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Park officials remove dangerous elk cow

Yesterday afternoon (June 20), Olympic National Park rangers in the Hoh Rain Forest lethally removed a female elk that had displayed dangerous behavior in order to prevent the animal from inflicting personal injury to humans.

 

 

Incoming traffic to the Hoh Rain Forest was halted for about 30 minutes on June 20, while rangers killed the cow with two rifle shots to the heart. The cow fell on a gravel bar approximately 100 yards west of the Hoh campground’s A Loop.

 

 

Rangers took tissue samples and a section of the animal’s brain for analysis by National Park Service wildlife biologists. The rest of the carcass was relocated away from visitor use areas and will be removed through natural processes.

 

 

The cow, identified through its distinctive beard, long legs and paint markings, is the same animal that damaged a tent and charged a patrol vehicle in the campground’s A Loop June 17, forcing a closure of the Hoh for the rest of the day. Rangers closely monitored the cow and two small herds of elk over the weekend, hazing the animal when it entered the vicinity of humans. This morning, the cow again charged two vehicles, which led to the decision to remove it.

 

 

“After careful consideration, we determined lethal removal to be the appropriate course of action in this situation,” said Olympic National Park Superintendent Karen Gustin. “We hope that lab results will tell us more about the possible reasons for this animal’s unpredictable behavior.”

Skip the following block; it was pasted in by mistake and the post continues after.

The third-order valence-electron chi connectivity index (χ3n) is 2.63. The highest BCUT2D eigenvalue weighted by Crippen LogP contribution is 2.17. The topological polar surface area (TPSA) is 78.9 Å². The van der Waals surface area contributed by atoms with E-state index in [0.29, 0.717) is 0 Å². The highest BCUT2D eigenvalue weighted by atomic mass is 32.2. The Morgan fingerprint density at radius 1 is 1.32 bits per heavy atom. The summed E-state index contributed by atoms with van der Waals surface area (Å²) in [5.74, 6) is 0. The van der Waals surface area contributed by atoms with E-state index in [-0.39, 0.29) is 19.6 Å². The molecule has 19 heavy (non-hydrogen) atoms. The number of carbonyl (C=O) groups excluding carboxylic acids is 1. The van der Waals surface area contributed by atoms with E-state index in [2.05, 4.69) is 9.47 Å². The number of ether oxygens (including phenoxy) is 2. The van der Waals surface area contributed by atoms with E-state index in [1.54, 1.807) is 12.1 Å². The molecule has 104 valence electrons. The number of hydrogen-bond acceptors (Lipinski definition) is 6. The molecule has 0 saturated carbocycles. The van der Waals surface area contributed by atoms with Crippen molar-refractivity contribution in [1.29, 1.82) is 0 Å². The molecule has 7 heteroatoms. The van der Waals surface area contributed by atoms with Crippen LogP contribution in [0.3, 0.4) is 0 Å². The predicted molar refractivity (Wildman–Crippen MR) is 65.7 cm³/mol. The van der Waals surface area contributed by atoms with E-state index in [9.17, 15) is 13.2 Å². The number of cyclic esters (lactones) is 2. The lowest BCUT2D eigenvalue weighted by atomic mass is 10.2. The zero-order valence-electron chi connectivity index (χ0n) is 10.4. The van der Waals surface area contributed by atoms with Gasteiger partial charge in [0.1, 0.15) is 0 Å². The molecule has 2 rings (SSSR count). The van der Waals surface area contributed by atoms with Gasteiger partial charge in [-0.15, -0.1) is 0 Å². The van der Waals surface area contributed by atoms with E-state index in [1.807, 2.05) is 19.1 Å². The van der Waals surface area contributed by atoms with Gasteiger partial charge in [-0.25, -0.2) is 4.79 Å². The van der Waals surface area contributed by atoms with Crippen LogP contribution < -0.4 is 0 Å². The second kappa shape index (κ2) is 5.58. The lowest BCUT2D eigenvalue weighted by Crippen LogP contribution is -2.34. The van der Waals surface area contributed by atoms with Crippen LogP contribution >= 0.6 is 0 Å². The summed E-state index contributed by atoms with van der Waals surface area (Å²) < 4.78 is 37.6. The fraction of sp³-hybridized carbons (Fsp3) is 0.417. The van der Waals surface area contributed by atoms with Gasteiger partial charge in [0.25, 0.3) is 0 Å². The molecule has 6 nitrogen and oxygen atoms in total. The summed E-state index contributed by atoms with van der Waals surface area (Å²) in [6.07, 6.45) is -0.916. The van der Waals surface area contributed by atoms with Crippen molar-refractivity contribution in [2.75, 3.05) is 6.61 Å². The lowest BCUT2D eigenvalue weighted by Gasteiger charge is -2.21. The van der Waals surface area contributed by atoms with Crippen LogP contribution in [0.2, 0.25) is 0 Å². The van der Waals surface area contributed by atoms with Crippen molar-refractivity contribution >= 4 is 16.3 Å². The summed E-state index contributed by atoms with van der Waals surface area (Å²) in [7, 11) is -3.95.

Roosevelt elk in the Hoh Rain Forest have exhibited signs of habituation—becoming abnormally comfortable in the presence of humans — in the past. Area rangers continue to educate park visitors on how to recognize signs of habituation, the need for and reasoning behind hazing of animals, and the importance of not feeding wildlife.

 

 

Habituation creates a dangerous situation for both the animal and for park visitors. People who approach elk place themselves at even greater risk, as elk can aggressively charge people and cause injury with hooves or antlers. In turn, the elks’ safety is jeopardized, as biologists must consider serious action, including lethal removal.

 

 

Last July, reports of habituated elk prompted area rangers to begin a concentrated program to discourage interactions between elk and humans —including temporary closures of Hoh Rain Forest nature trails while elk are using the areas and employment of a variety of techniques to drive elk from the most heavily used visitor areas.

 

 

“The Roosevelt elk is one of Olympic’s most beautiful and iconic animals,” Gustin said. “At the same time, elk pose a very real hazard to people who approach too closely—to avoid injury and to protect the animals, visitors should remain at least 50 yards from elk and other park wildlife.”

 

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